Study Contends Secondhand Smoke Won't Kill You

But critics dismiss it as bad science paid for by tobacco industry

Amanda Gardner

Amanda Gardner

Published on May 15, 2003

THURSDAY, May 15, 2003 (HealthDayNews) -- Secondhand smoke may not be as harmful as thought -- or at least it may not kill those exposed to the smoker. But they do face an increased risk for such chronic respiratory problems as bronchitis and emphysema.

That's the conclusion of a highly controversial study in the May 17 issue of the British Medical Journal that found secondhand smoke did not significantly increase the risk of death from lung cancer or coronary heart disease for non-smoking spouses of smokers.

The study immediately fanned the ongoing debate over the dangers of inhaling other people's cigarette smoke.

Several of the world's top scientists meeting for a conference in Miami, including a former U.S. Surgeon General, slammed what they called a tobacco industry-funded study that flies in the face of repeated research that documents the dangers of secondhand smoke.

"This study is just the latest in a long string of studies designed to deny the evidence and confuse the public," Dr. Julius Richmond, the U.S. surgeon general from 1977 to 1981, said in a statement. "The first study linking secondhand tobacco smoke and lung cancer was published 22 years ago when I was Surgeon General, and the evidence has only become stronger since then."

The American Cancer Society also attacked the study's credibility.

"We are appalled that the tobacco industry has succeeded in giving visibility to a study with so many problems it literally failed to get a government grant," Dr. Michael J. Thun, the society's national vice president of epidemiology and surveillance research, said in a statement. "The American Cancer Society welcomes thoughtful, independent peer review of our data. But this study is neither reliable nor independent."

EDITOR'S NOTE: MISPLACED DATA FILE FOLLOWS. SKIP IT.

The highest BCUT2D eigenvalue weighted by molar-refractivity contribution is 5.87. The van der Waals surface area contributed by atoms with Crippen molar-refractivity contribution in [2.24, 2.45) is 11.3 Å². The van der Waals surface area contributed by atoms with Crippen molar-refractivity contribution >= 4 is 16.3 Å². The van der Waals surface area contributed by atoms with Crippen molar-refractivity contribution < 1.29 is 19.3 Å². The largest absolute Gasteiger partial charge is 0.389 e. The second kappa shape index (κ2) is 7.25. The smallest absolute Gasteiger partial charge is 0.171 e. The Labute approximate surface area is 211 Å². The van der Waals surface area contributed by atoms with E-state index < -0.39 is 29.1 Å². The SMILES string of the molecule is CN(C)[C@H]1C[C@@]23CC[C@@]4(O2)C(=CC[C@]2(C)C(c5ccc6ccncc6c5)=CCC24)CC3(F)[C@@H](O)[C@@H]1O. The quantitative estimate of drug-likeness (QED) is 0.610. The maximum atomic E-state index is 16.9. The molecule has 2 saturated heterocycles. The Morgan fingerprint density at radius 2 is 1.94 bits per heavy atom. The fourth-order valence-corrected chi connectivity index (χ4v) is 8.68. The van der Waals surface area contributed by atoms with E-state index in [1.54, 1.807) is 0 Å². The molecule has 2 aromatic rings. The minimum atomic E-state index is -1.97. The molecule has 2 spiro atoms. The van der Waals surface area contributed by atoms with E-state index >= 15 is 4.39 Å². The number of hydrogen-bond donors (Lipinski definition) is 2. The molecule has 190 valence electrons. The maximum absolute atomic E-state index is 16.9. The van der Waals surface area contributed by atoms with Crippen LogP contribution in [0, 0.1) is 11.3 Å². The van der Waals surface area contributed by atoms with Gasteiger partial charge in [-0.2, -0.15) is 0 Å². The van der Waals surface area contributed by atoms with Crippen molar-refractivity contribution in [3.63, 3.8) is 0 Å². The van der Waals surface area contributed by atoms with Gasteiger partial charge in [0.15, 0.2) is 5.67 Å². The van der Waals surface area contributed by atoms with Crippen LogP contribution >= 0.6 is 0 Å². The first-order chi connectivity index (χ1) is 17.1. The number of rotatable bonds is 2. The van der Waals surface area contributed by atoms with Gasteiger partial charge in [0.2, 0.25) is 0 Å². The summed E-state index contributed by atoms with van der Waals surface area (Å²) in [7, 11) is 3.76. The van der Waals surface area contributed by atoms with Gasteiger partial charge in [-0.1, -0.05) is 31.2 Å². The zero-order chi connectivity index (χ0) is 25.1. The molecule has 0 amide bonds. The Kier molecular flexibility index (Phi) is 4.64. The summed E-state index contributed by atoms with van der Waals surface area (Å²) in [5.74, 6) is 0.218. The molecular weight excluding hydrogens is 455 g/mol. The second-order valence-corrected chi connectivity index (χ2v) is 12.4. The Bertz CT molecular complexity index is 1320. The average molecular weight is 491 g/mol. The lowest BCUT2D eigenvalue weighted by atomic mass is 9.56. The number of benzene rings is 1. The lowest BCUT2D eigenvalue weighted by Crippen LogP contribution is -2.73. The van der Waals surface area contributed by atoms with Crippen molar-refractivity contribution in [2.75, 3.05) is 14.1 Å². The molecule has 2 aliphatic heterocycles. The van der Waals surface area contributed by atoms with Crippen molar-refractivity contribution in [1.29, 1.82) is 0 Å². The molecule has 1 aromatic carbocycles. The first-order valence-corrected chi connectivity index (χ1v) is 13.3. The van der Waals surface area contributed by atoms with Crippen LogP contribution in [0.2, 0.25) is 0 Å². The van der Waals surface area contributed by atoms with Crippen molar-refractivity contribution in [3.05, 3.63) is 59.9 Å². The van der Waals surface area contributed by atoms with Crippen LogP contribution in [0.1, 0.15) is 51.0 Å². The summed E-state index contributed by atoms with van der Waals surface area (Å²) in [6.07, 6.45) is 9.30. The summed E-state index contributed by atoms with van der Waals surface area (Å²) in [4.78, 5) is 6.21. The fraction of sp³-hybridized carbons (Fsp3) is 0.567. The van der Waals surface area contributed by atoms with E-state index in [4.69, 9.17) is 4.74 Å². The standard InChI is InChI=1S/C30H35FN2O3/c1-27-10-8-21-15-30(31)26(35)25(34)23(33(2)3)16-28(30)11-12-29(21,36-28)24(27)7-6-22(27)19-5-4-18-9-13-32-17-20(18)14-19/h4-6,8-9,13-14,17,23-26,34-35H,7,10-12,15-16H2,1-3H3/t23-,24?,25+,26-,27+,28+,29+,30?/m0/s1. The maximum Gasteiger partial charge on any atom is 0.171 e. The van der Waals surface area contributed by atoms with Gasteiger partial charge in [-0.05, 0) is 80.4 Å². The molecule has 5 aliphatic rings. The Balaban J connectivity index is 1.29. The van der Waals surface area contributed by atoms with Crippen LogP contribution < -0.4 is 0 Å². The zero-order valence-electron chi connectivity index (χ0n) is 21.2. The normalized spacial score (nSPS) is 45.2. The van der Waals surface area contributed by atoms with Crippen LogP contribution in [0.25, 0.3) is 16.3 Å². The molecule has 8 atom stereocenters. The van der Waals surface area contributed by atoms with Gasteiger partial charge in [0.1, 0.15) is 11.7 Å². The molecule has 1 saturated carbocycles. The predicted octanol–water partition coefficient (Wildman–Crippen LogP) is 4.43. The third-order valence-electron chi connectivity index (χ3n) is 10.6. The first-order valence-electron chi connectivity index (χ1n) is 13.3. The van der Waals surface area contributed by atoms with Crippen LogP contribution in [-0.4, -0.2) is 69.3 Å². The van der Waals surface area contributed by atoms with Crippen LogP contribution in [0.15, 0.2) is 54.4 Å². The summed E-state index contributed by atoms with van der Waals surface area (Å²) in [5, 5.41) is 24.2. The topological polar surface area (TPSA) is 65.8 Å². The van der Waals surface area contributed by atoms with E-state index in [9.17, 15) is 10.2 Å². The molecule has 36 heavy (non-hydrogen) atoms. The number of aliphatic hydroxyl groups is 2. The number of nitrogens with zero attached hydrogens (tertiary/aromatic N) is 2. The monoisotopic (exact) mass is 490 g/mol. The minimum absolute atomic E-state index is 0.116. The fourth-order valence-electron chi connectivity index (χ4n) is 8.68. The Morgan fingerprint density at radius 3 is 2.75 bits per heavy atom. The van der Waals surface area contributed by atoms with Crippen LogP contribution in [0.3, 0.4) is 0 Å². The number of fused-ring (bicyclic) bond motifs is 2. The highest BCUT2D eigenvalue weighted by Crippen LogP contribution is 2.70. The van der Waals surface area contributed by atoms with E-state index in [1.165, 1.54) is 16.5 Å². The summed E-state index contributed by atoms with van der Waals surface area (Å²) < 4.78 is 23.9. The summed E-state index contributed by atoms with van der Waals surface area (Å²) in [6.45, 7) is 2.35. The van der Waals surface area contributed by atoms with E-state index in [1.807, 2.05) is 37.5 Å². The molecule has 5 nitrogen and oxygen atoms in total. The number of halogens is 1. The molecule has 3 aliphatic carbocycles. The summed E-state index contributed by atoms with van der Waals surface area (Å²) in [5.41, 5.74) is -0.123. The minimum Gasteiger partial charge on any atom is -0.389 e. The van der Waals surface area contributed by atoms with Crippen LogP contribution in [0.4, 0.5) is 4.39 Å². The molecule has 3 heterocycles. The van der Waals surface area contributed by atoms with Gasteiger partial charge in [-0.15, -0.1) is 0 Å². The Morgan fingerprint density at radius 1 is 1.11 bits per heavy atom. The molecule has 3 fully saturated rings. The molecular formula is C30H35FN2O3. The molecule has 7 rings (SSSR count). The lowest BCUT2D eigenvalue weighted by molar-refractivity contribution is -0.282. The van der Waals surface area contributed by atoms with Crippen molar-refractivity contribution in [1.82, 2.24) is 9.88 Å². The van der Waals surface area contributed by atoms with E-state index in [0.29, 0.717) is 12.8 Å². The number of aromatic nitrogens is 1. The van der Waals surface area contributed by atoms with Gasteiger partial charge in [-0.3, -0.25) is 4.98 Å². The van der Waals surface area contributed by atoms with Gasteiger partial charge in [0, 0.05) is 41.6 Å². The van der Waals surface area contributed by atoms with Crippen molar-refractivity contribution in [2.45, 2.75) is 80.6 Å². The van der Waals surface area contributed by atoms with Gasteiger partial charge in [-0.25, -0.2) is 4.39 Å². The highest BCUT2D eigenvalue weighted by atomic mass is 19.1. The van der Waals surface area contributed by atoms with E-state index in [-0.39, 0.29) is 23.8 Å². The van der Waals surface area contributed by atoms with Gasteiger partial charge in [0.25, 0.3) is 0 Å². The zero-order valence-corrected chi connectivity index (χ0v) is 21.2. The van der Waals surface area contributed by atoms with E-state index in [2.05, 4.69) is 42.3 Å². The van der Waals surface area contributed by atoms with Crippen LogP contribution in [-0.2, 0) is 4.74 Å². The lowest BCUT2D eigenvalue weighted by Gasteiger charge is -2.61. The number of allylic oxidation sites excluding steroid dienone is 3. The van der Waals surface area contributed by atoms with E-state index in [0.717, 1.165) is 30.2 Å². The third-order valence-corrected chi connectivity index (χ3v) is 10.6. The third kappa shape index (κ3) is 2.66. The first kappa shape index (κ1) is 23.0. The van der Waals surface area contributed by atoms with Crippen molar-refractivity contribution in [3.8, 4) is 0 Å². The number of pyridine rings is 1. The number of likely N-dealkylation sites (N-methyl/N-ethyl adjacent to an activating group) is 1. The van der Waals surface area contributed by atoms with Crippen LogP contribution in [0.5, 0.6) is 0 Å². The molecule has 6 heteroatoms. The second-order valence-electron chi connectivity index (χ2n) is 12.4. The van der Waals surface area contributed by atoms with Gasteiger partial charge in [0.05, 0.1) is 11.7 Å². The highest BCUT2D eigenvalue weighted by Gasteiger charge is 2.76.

And the British Medical Association issued a statement criticizing the study. "It reanalyses a small part of the data from a study that was dropped by its original funders, the American Cancer Society. Most of the data has been around for decades (the study was begun in 1959) but was judged by many expert groups to be inadequate to accurately measure passive smoking."

However, Geoffrey Kabat, a co-author of the study and an independent researcher, defended the merit of the research.

"It's a very large study and very carefully conducted," said Kabat, formerly an associate professor of preventive medicine at the Stony Brook University School of Medicine in New York. "It's one of the biggest studies on this issue. It's conducted very meticulously. They're barking up the wrong tree."

And co-author James Enstrom, a researcher at UCLA's School of Public Health, also said, "I can fully defend the independence [of this research]."

Asked about the study's source of funding, Enstrom said he received money from the Center for Indoor Air Research, which was funded by tobacco companies until it was disbanded in 1999.

"Basically they gave me the money at the same time they went out of business, and they left me alone. And I've never spoken to the tobacco industry since," he said.

Added Kabat: "This is a peer-reviewed study. There's no way that the tobacco industry is going to influence reporting on the results. The study reports what we found."

For the British Medical Journal study, the researchers revisited people who had participated in an American Cancer Society cancer-prevention study that took place from 1959 until 1998. The original study had 118,094 participants. The authors of the new study restricted their analysis to 35,561 participants who had never smoked as of 1959 and who had a spouse in the study who did smoke. In mid-1999, these people were asked to fill out a two-page questionnaire on smoking and lifestyle.